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TECH LAB

Google Chromebook concept gaining momentum

Sales of standard personal computers are tanking, but the new-school alternative, Google Inc.’s Chromebook concept, seems to be doing just fine. A few days with one of the newest, Acer Corp’s C720, makes it easy to understand why.

Chromebooks are designed by Google and a number of traditional PC makers, such as Taiwan-based Acer, Samsung Corp. and Hewlett-Packard Co. They generally sell for less than $300; the Acer C720 carries a list price of $250. For that, you get a device with a low-powered processor chip and no mechanical data storage device, like a hard drive or optical disk drive. Instead, a Chromebook runs Chrome OS, an operating system created by Google as an alternative to bulkier software like Microsoft Corp.’s Windows.

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This means that Chromebooks don’t run standard Windows software, such as Microsoft Office. But who cares? As we’ve learned from years of using smartphones and tablets, non-Windows devices are fine for most everyday computing tasks. Especially if your device is hooked up to the Internet, where you can hand off many tasks to a server hundreds of miles away.

The Chromebook was designed for this kind of Net-focused computing. Users log on to a Wi-Fi hotspot and set up a Google account to get access to the company’s array of Internet cloud-based services — Gmail, Google Docs for editing documents, Google Calendar for appointments, and Google Drive, an online file storage service. The C720 includes 100 gigabytes of Google Drive data storage for two years at no extra charge.

The earliest Chromebooks, released a couple of years ago, took the idea too far. First-generation Chromebooks were nearly useless when offline. Google and its partners learned the lesson. Today’s Chromebooks carry a small but significant chunk of flash memory, enough to store important files and a few key pieces of software.

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I loaded up the C720 with apps to let me read and answer Gmail messages offline. The responses are sent automatically the next time you’re online. You can also store copies of your Google Drive documents, edit them, or create new ones without an Internet connection. An app for Amazon.com’s Kindle e-book service lets you store your favorite titles on the Chromebook. You can also get offline versions of The New York Times and The Economist.

The C720 weighs just 2.7 pounds. It’s powered by an Intel Corp. processor similar to those found in low-end Windows laptops, but fast enough to boot this machine in under 10 seconds.

The Intel chip is optimized for low power consumption; Acer claims you can expect eight hours of battery life while performing a range of common tasks. I gave the C720 my usual battery test, running a four-hour movie over Netflix. I fell asleep before the end, but next morning, the C7 still had 23 percent battery life. So I’m confident that this Chromebook could get you through a cross-country flight on a single charge.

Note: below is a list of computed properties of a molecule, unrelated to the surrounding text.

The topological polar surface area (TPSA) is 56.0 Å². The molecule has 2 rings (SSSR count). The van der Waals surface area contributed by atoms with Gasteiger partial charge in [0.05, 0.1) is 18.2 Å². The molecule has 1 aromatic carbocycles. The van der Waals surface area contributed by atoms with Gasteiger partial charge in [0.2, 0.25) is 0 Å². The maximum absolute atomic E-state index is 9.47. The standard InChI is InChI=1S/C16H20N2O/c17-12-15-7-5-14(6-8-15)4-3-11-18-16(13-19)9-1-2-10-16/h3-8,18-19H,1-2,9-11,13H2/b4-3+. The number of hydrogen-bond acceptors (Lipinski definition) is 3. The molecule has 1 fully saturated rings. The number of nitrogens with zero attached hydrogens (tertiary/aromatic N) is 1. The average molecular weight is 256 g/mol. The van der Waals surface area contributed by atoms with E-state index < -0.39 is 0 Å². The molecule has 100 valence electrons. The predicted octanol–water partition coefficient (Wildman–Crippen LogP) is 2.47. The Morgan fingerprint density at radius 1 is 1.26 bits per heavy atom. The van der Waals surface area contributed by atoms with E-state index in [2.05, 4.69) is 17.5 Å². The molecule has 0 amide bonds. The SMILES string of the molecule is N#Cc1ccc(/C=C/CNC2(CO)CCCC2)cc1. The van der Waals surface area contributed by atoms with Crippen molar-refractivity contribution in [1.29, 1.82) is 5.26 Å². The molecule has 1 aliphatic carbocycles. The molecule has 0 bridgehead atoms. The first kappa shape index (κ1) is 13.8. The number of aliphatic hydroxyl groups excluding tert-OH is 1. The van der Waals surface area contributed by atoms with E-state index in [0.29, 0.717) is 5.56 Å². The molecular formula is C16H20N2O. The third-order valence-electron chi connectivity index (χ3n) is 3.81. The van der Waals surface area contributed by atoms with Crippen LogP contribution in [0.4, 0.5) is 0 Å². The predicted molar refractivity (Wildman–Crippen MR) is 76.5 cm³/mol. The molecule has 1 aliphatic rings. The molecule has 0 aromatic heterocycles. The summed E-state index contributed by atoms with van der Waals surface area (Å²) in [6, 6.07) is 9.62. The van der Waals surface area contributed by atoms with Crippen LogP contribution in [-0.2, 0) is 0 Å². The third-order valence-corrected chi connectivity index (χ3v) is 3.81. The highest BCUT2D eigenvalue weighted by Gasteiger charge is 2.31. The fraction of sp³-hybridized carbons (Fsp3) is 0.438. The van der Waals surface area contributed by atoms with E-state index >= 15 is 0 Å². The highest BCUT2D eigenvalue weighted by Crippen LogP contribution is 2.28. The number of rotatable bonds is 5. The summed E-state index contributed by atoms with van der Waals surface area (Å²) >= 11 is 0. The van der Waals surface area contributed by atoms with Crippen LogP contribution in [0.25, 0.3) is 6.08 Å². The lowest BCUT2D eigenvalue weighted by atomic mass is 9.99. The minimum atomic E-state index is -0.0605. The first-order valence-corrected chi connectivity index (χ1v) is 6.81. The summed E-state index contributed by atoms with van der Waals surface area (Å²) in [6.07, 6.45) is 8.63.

The Chromeb00k’s high-definition video screen is decent enough, but not of the quality you’d expect on a standard laptop. Still, it does have a nice matte finish that largely eliminates the reflective glare of many laptop screens. The keyboard is better — quite comfortable and suitable for extended typing. There’s a high-quality video camera for teleconferencing and an HDMI port, so you can feed video from the Chromebook to a high-definition TV. In all, it’s a comprehensive set of features for $250.

The versatility of the C720 and other recent Chromebooks has made them a legitimate alternative to the standard laptop. That might explain why, as of yesterday, four of the 10 best-selling laptops at Amazon.com were Chromebooks. Market analyst Gartner Inc. said that the devices made up 5 percent of the PC market in the first quarter of 2013, compared with just 1 percent a year earlier. It’s still just a sliver of the pie, but it’s a growing sliver, at a time when sales of other PC types are falling fast.

Full-fledged personal computers running Windows and Apple Inc.’s Mac OS X still have their uses, so I can’t see adopting a Chromebook as a primary computer. But as a cheap machine for the kids or a companion on weekend road trips, the Acer C720 is robust enough for regular work and play, and cheap enough for regular people.

Hiawatha Bray can be reached at bray@globe.com.
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